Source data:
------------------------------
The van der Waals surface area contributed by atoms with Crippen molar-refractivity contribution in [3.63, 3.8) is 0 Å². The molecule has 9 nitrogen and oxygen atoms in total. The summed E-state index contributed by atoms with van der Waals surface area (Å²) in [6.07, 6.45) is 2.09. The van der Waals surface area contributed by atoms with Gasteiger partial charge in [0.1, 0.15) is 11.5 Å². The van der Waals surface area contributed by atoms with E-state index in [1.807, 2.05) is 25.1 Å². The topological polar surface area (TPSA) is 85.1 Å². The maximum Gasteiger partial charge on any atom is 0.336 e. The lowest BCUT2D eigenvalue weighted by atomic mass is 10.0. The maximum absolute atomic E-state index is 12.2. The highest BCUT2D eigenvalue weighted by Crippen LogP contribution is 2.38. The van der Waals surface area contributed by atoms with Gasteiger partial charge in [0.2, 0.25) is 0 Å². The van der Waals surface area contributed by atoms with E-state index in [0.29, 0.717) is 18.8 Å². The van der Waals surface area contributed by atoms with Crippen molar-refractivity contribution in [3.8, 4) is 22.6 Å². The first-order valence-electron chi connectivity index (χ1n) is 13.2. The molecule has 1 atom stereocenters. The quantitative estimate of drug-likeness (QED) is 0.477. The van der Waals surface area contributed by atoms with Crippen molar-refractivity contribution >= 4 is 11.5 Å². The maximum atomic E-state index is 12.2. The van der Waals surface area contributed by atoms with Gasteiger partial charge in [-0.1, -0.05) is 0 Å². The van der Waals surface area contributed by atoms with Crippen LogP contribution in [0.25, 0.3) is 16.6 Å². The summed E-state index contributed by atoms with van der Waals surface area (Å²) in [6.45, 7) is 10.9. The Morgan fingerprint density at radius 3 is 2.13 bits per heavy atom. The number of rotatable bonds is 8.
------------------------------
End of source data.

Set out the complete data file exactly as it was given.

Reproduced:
The van der Waals surface area contributed by atoms with Crippen molar-refractivity contribution in [3.63, 3.8) is 0 Å². The molecule has 9 nitrogen and oxygen atoms in total. The summed E-state index contributed by atoms with van der Waals surface area (Å²) in [6.07, 6.45) is 2.09. The van der Waals surface area contributed by atoms with Gasteiger partial charge in [0.1, 0.15) is 11.5 Å². The van der Waals surface area contributed by atoms with E-state index in [1.807, 2.05) is 25.1 Å². The topological polar surface area (TPSA) is 85.1 Å². The maximum Gasteiger partial charge on any atom is 0.336 e. The lowest BCUT2D eigenvalue weighted by atomic mass is 10.0. The maximum absolute atomic E-state index is 12.2. The highest BCUT2D eigenvalue weighted by Crippen LogP contribution is 2.38. The van der Waals surface area contributed by atoms with Gasteiger partial charge in [0.2, 0.25) is 0 Å². The van der Waals surface area contributed by atoms with E-state index in [0.29, 0.717) is 18.8 Å². The van der Waals surface area contributed by atoms with Crippen molar-refractivity contribution in [3.8, 4) is 22.6 Å². The first-order valence-electron chi connectivity index (χ1n) is 13.2. The molecule has 1 atom stereocenters. The quantitative estimate of drug-likeness (QED) is 0.477. The van der Waals surface area contributed by atoms with Crippen molar-refractivity contribution >= 4 is 11.5 Å². The maximum atomic E-state index is 12.2. The van der Waals surface area contributed by atoms with Gasteiger partial charge in [-0.1, -0.05) is 0 Å². The van der Waals surface area contributed by atoms with Crippen LogP contribution in [0.25, 0.3) is 16.6 Å². The summed E-state index contributed by atoms with van der Waals surface area (Å²) in [6.45, 7) is 10.9. The Morgan fingerprint density at radius 3 is 2.13 bits per heavy atom. The number of rotatable bonds is 8.